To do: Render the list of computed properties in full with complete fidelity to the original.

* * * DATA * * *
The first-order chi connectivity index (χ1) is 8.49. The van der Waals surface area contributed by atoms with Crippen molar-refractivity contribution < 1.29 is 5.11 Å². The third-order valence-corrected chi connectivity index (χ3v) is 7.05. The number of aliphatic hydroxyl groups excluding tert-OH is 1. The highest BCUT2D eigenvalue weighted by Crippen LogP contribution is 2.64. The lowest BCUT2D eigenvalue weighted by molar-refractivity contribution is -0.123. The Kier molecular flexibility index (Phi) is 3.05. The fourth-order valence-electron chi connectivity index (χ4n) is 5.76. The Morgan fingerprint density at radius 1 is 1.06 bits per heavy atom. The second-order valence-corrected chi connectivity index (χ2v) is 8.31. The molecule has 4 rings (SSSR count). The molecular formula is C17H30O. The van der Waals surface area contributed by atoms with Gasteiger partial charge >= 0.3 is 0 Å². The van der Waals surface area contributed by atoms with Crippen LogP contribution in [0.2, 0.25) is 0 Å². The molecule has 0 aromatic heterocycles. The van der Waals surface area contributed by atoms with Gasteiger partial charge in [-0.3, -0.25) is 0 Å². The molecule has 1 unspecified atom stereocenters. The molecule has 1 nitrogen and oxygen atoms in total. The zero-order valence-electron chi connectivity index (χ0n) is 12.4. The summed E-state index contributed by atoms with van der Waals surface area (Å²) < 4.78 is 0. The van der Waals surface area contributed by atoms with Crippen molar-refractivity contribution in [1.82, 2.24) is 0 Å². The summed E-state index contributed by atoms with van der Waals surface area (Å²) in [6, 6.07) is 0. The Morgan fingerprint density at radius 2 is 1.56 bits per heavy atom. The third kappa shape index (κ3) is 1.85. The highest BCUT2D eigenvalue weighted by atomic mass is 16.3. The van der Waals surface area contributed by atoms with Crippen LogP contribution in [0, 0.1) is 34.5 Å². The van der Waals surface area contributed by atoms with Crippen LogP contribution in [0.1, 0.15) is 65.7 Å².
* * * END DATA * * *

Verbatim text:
The first-order chi connectivity index (χ1) is 8.49. The van der Waals surface area contributed by atoms with Crippen molar-refractivity contribution < 1.29 is 5.11 Å². The third-order valence-corrected chi connectivity index (χ3v) is 7.05. The number of aliphatic hydroxyl groups excluding tert-OH is 1. The highest BCUT2D eigenvalue weighted by Crippen LogP contribution is 2.64. The lowest BCUT2D eigenvalue weighted by molar-refractivity contribution is -0.123. The Kier molecular flexibility index (Phi) is 3.05. The fourth-order valence-electron chi connectivity index (χ4n) is 5.76. The Morgan fingerprint density at radius 1 is 1.06 bits per heavy atom. The second-order valence-corrected chi connectivity index (χ2v) is 8.31. The molecule has 4 rings (SSSR count). The molecular formula is C17H30O. The van der Waals surface area contributed by atoms with Gasteiger partial charge >= 0.3 is 0 Å². The van der Waals surface area contributed by atoms with Crippen LogP contribution in [0.2, 0.25) is 0 Å². The molecule has 0 aromatic heterocycles. The van der Waals surface area contributed by atoms with Gasteiger partial charge in [-0.3, -0.25) is 0 Å². The molecule has 1 unspecified atom stereocenters. The molecule has 1 nitrogen and oxygen atoms in total. The zero-order valence-electron chi connectivity index (χ0n) is 12.4. The summed E-state index contributed by atoms with van der Waals surface area (Å²) < 4.78 is 0. The van der Waals surface area contributed by atoms with Crippen molar-refractivity contribution in [1.82, 2.24) is 0 Å². The summed E-state index contributed by atoms with van der Waals surface area (Å²) in [6, 6.07) is 0. The Morgan fingerprint density at radius 2 is 1.56 bits per heavy atom. The third kappa shape index (κ3) is 1.85. The highest BCUT2D eigenvalue weighted by atomic mass is 16.3. The van der Waals surface area contributed by atoms with Crippen LogP contribution in [0, 0.1) is 34.5 Å². The van der Waals surface area contributed by atoms with Crippen LogP contribution in [0.1, 0.15) is 65.7 Å².